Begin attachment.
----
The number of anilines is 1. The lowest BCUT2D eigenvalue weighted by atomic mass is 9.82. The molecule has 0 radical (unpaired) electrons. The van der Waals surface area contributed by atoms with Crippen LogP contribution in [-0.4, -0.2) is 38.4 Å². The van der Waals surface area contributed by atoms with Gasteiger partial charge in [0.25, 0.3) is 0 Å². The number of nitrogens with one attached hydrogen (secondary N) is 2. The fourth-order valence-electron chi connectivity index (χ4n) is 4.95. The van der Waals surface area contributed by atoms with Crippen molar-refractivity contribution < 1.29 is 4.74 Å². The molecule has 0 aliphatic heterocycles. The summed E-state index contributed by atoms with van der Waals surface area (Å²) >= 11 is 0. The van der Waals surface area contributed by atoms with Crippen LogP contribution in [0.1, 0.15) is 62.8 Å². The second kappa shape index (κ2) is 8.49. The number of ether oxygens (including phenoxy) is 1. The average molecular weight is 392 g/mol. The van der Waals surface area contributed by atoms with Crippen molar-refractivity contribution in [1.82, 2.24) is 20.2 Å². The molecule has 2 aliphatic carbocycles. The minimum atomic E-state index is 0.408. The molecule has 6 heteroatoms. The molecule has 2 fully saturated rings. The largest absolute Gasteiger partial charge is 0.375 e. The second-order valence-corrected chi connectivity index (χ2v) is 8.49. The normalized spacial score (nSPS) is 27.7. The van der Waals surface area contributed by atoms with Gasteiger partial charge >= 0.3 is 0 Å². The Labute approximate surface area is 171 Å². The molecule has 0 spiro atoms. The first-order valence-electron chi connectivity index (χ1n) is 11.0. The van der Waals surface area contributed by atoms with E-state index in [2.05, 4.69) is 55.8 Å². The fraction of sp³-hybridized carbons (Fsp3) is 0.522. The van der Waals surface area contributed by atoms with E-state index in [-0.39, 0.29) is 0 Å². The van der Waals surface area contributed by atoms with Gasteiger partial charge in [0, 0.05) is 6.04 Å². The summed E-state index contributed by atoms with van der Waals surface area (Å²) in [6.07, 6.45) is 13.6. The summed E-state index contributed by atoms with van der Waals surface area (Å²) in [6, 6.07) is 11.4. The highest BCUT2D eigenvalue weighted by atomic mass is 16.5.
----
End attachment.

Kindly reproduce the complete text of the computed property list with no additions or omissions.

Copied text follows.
The number of anilines is 1. The lowest BCUT2D eigenvalue weighted by atomic mass is 9.82. The molecule has 0 radical (unpaired) electrons. The van der Waals surface area contributed by atoms with Crippen LogP contribution in [-0.4, -0.2) is 38.4 Å². The van der Waals surface area contributed by atoms with Gasteiger partial charge in [0.25, 0.3) is 0 Å². The number of nitrogens with one attached hydrogen (secondary N) is 2. The fourth-order valence-electron chi connectivity index (χ4n) is 4.95. The van der Waals surface area contributed by atoms with Crippen molar-refractivity contribution < 1.29 is 4.74 Å². The molecule has 0 aliphatic heterocycles. The summed E-state index contributed by atoms with van der Waals surface area (Å²) >= 11 is 0. The van der Waals surface area contributed by atoms with Crippen LogP contribution in [0.1, 0.15) is 62.8 Å². The second kappa shape index (κ2) is 8.49. The number of ether oxygens (including phenoxy) is 1. The average molecular weight is 392 g/mol. The van der Waals surface area contributed by atoms with Crippen molar-refractivity contribution in [1.82, 2.24) is 20.2 Å². The molecule has 2 aliphatic carbocycles. The minimum atomic E-state index is 0.408. The molecule has 6 heteroatoms. The molecule has 2 fully saturated rings. The largest absolute Gasteiger partial charge is 0.375 e. The second-order valence-corrected chi connectivity index (χ2v) is 8.49. The normalized spacial score (nSPS) is 27.7. The van der Waals surface area contributed by atoms with Gasteiger partial charge >= 0.3 is 0 Å². The Labute approximate surface area is 171 Å². The molecule has 0 spiro atoms. The first-order valence-electron chi connectivity index (χ1n) is 11.0. The van der Waals surface area contributed by atoms with E-state index in [2.05, 4.69) is 55.8 Å². The fraction of sp³-hybridized carbons (Fsp3) is 0.522. The van der Waals surface area contributed by atoms with E-state index in [-0.39, 0.29) is 0 Å². The van der Waals surface area contributed by atoms with Gasteiger partial charge in [0, 0.05) is 6.04 Å². The summed E-state index contributed by atoms with van der Waals surface area (Å²) in [6.07, 6.45) is 13.6. The summed E-state index contributed by atoms with van der Waals surface area (Å²) in [6, 6.07) is 11.4. The highest BCUT2D eigenvalue weighted by atomic mass is 16.5.